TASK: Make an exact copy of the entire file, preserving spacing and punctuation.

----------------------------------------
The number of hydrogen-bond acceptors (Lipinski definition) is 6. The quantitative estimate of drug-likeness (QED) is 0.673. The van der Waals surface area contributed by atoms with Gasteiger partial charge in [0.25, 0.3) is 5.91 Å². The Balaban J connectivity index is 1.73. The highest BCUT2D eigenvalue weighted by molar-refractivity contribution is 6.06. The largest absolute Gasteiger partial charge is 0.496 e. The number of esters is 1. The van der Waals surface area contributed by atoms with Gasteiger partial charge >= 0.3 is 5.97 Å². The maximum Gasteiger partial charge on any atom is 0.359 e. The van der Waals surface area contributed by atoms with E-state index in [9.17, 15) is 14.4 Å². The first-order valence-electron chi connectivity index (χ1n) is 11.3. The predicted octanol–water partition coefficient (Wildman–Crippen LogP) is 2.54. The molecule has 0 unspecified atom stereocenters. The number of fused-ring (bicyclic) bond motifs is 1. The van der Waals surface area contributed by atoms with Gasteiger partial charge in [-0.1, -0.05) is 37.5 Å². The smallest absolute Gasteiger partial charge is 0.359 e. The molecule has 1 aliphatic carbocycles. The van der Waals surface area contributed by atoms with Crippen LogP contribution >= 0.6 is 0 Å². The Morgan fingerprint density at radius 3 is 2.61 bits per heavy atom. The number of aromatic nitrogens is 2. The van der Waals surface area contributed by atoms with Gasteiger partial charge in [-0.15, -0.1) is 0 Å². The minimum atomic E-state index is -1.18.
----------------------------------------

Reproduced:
The number of hydrogen-bond acceptors (Lipinski definition) is 6. The quantitative estimate of drug-likeness (QED) is 0.673. The van der Waals surface area contributed by atoms with Gasteiger partial charge in [0.25, 0.3) is 5.91 Å². The Balaban J connectivity index is 1.73. The highest BCUT2D eigenvalue weighted by molar-refractivity contribution is 6.06. The largest absolute Gasteiger partial charge is 0.496 e. The number of esters is 1. The van der Waals surface area contributed by atoms with Gasteiger partial charge >= 0.3 is 5.97 Å². The maximum Gasteiger partial charge on any atom is 0.359 e. The van der Waals surface area contributed by atoms with E-state index in [9.17, 15) is 14.4 Å². The first-order valence-electron chi connectivity index (χ1n) is 11.3. The predicted octanol–water partition coefficient (Wildman–Crippen LogP) is 2.54. The molecule has 0 unspecified atom stereocenters. The number of fused-ring (bicyclic) bond motifs is 1. The van der Waals surface area contributed by atoms with Gasteiger partial charge in [-0.1, -0.05) is 37.5 Å². The smallest absolute Gasteiger partial charge is 0.359 e. The molecule has 1 aliphatic carbocycles. The van der Waals surface area contributed by atoms with Crippen LogP contribution >= 0.6 is 0 Å². The Morgan fingerprint density at radius 3 is 2.61 bits per heavy atom. The number of aromatic nitrogens is 2. The van der Waals surface area contributed by atoms with Gasteiger partial charge in [-0.15, -0.1) is 0 Å². The minimum atomic E-state index is -1.18.